Just like filters, shortest path calculations are based on the custom data model designed by the user. If the data model includes relations between curators and museums, museums and exhibitions, exhibitions and paintings, and paintings and artists, paths can be explored between a curator and an artist spanning all the relations that connect these objects.

The visualisations that are available in nodegoat are fueled by temporal, geographical and relational attributes of the entered data. This makes nodegoat especially useful for research projects in the humanities as each piece of evidence can be thoroughly contextualised. Visualisations are built into the environment making them one click away. Entering the date and place of the production of a painting as well as the subsequent changes in ownership gives the user instant access to a diachronic map. Entering the relations between people produces a diachronic social graph. We experienced that for most users this workflow transforms entering data (usually quite a boring task) into a rewarding process.

This visualisation is created by entering one object into nodegoat. The points represent the locations associated with the painting ‘Man in oriental costume’ by Rembrandt. Each line connects the points chronologically, depicting the full provenance of the painting diachronically.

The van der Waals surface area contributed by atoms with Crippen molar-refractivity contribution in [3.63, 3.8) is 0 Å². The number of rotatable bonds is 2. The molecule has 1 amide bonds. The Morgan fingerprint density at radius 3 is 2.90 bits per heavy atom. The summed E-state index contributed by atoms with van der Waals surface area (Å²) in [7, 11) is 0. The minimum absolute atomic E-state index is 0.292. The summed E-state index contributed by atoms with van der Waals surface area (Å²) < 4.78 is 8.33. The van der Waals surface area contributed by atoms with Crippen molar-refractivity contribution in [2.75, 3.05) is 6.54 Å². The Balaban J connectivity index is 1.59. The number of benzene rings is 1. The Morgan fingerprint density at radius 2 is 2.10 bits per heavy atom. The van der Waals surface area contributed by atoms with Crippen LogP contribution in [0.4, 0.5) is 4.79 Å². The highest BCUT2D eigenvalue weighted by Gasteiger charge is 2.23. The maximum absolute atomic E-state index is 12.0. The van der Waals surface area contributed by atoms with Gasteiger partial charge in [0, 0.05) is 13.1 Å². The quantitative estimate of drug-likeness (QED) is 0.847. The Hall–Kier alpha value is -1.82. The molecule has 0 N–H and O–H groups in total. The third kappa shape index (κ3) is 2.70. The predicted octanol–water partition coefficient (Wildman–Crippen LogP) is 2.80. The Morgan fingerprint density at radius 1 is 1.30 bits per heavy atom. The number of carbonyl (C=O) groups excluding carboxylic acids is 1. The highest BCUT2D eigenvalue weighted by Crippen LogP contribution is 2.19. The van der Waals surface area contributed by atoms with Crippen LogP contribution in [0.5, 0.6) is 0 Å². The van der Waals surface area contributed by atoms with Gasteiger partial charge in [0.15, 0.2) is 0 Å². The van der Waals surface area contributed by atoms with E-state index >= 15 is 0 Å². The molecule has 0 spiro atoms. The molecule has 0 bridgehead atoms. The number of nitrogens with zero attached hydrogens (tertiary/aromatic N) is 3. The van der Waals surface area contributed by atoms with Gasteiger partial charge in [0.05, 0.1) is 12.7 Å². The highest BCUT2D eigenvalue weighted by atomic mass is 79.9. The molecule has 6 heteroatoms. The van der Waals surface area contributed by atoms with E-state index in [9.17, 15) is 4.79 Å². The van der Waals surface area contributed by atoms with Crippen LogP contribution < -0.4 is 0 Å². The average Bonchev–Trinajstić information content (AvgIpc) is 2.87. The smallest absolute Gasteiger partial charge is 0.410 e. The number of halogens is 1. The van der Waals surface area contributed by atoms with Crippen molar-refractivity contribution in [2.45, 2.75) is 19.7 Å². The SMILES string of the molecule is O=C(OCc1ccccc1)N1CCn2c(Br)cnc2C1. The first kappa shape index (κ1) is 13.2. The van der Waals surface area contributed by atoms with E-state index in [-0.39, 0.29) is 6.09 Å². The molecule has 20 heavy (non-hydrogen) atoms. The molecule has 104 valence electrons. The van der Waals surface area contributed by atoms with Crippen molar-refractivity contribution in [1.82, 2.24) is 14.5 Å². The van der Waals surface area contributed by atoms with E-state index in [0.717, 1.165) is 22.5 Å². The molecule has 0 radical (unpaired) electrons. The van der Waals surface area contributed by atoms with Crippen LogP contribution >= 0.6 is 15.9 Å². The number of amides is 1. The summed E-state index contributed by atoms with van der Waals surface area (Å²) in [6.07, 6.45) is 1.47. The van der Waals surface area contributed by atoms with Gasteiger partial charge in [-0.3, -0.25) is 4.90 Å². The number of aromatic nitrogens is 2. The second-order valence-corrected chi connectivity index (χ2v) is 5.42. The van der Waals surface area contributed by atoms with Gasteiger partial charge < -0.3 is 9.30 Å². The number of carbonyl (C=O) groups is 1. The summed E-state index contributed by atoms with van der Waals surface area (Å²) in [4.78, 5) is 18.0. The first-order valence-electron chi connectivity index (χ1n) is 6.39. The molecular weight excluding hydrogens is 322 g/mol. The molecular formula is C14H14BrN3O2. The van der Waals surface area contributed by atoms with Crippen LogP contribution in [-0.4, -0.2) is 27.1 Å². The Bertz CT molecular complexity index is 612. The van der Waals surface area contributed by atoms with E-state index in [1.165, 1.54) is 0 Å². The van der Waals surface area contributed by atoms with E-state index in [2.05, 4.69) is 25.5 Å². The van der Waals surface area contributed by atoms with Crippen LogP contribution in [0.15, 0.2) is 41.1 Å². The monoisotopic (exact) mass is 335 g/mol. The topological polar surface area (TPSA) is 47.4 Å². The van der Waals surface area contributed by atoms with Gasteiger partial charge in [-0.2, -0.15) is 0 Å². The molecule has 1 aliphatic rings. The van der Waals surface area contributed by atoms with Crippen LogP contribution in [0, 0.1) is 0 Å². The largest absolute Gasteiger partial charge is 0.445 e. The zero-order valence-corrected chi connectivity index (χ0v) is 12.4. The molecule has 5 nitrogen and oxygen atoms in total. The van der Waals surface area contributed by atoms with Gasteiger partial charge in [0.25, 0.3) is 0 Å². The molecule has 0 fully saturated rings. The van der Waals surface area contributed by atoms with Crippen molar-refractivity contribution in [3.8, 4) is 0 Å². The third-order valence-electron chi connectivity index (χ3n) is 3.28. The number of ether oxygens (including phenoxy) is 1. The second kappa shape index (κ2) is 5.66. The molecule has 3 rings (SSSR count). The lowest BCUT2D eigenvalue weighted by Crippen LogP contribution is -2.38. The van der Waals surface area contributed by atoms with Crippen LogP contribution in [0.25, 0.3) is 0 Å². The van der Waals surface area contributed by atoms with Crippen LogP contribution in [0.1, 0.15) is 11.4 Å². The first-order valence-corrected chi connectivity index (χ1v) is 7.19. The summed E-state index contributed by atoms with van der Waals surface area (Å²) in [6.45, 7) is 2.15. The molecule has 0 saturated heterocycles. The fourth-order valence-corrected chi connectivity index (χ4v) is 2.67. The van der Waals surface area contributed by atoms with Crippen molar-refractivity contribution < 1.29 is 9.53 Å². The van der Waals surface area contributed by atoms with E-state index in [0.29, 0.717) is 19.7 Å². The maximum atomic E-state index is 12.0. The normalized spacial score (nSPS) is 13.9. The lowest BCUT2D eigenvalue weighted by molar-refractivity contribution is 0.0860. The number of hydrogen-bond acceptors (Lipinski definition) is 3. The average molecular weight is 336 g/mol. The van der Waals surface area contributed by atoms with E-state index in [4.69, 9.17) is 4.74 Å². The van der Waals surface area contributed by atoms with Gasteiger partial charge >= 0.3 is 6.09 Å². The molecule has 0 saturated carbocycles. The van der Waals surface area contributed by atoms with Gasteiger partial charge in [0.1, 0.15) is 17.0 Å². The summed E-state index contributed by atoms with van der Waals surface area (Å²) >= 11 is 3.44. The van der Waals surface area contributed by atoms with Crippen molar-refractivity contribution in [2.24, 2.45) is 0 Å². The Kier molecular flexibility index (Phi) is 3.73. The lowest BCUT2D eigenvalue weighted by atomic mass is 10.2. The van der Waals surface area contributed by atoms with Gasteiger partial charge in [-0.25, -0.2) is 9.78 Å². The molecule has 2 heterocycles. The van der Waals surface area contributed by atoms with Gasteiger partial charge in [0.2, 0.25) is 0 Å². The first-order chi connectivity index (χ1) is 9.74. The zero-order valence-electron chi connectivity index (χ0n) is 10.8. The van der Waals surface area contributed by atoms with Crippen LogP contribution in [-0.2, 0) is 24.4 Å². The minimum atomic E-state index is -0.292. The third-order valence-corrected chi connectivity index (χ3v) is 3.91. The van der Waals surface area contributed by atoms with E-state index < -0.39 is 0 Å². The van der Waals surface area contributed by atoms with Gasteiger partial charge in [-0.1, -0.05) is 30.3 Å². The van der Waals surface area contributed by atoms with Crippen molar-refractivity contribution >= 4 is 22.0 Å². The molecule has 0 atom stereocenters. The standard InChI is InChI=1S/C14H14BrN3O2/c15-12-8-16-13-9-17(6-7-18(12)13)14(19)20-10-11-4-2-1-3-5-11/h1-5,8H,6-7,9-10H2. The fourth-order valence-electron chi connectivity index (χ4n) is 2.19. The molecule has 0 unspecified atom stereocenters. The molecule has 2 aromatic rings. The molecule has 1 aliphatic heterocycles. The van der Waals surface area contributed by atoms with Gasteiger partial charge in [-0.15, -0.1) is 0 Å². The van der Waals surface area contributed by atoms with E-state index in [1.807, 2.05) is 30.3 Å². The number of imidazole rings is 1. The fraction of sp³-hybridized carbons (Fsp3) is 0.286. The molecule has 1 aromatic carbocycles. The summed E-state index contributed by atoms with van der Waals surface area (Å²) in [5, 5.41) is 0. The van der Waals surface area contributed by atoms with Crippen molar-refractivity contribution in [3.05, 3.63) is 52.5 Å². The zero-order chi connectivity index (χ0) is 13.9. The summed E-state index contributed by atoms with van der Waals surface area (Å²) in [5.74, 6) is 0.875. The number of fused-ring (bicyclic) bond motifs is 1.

Besides the seamless workflow offered by nodegoat, managing data in a web based environment opens up a number of opportunities. Data can be shared over multiple projects and simultaneously worked on by multiple users. This allows for various data entry and data curation scenarios on the same dataset. The main opportunity here is to publish outcomes of research to a wider audience. Sharing references to a dataset makes the data available for fellow scholars. As the connection between the data and the tool is always maintained, neither the tool nor the data becomes obsolete. Moreover, the original sources as well as the final visualisation are presented in the same environment.

Of course, uniting multiple functionalities may also have drawbacks. One remark we recently heard was: “you have created a totalitarian tool”. We are aware of this risk and feel that data should never exist in one tool only. To assure tool independency, nodegoat has a flexible import module and allows for extensive export scenarios. Besides loading csv or json files, this also means that users are able to export selections (or complete datasets) for further usage in visualisation tools like Gephi or Pajek.